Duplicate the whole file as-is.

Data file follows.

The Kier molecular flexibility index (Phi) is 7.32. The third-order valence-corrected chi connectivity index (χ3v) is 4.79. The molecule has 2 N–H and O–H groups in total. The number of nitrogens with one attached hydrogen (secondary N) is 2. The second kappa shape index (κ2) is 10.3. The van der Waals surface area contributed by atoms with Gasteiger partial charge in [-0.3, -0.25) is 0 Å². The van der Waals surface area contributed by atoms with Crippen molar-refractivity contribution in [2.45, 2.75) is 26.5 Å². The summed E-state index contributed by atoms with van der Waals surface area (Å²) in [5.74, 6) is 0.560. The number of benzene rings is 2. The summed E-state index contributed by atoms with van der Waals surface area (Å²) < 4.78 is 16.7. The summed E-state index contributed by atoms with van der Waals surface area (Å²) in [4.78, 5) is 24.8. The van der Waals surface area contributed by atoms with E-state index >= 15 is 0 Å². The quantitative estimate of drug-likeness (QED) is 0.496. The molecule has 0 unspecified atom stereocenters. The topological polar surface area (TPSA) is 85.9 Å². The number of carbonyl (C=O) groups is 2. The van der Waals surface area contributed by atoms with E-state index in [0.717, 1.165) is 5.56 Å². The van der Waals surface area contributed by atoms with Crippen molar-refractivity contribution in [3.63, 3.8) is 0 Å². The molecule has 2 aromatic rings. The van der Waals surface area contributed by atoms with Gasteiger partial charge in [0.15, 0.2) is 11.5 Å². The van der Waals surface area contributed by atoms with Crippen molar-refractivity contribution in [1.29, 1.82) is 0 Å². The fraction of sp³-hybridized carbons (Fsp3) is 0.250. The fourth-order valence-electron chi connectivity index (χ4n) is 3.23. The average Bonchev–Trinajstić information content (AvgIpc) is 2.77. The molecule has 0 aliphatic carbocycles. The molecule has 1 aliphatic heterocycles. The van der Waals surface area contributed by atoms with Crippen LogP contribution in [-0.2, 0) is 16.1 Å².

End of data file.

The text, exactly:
The Kier molecular flexibility index (Phi) is 7.32. The third-order valence-corrected chi connectivity index (χ3v) is 4.79. The molecule has 2 N–H and O–H groups in total. The number of nitrogens with one attached hydrogen (secondary N) is 2. The second kappa shape index (κ2) is 10.3. The van der Waals surface area contributed by atoms with Gasteiger partial charge in [-0.3, -0.25) is 0 Å². The van der Waals surface area contributed by atoms with Crippen molar-refractivity contribution in [2.45, 2.75) is 26.5 Å². The summed E-state index contributed by atoms with van der Waals surface area (Å²) in [5.74, 6) is 0.560. The number of benzene rings is 2. The summed E-state index contributed by atoms with van der Waals surface area (Å²) < 4.78 is 16.7. The summed E-state index contributed by atoms with van der Waals surface area (Å²) in [4.78, 5) is 24.8. The van der Waals surface area contributed by atoms with E-state index >= 15 is 0 Å². The quantitative estimate of drug-likeness (QED) is 0.496. The molecule has 0 unspecified atom stereocenters. The topological polar surface area (TPSA) is 85.9 Å². The number of carbonyl (C=O) groups is 2. The van der Waals surface area contributed by atoms with E-state index in [0.717, 1.165) is 5.56 Å². The van der Waals surface area contributed by atoms with Crippen molar-refractivity contribution in [3.63, 3.8) is 0 Å². The molecule has 2 aromatic rings. The van der Waals surface area contributed by atoms with Gasteiger partial charge in [0.15, 0.2) is 11.5 Å². The van der Waals surface area contributed by atoms with Crippen molar-refractivity contribution in [1.29, 1.82) is 0 Å². The fraction of sp³-hybridized carbons (Fsp3) is 0.250. The fourth-order valence-electron chi connectivity index (χ4n) is 3.23. The average Bonchev–Trinajstić information content (AvgIpc) is 2.77. The molecule has 0 aliphatic carbocycles. The molecule has 1 aliphatic heterocycles. The van der Waals surface area contributed by atoms with Crippen LogP contribution in [-0.2, 0) is 16.1 Å².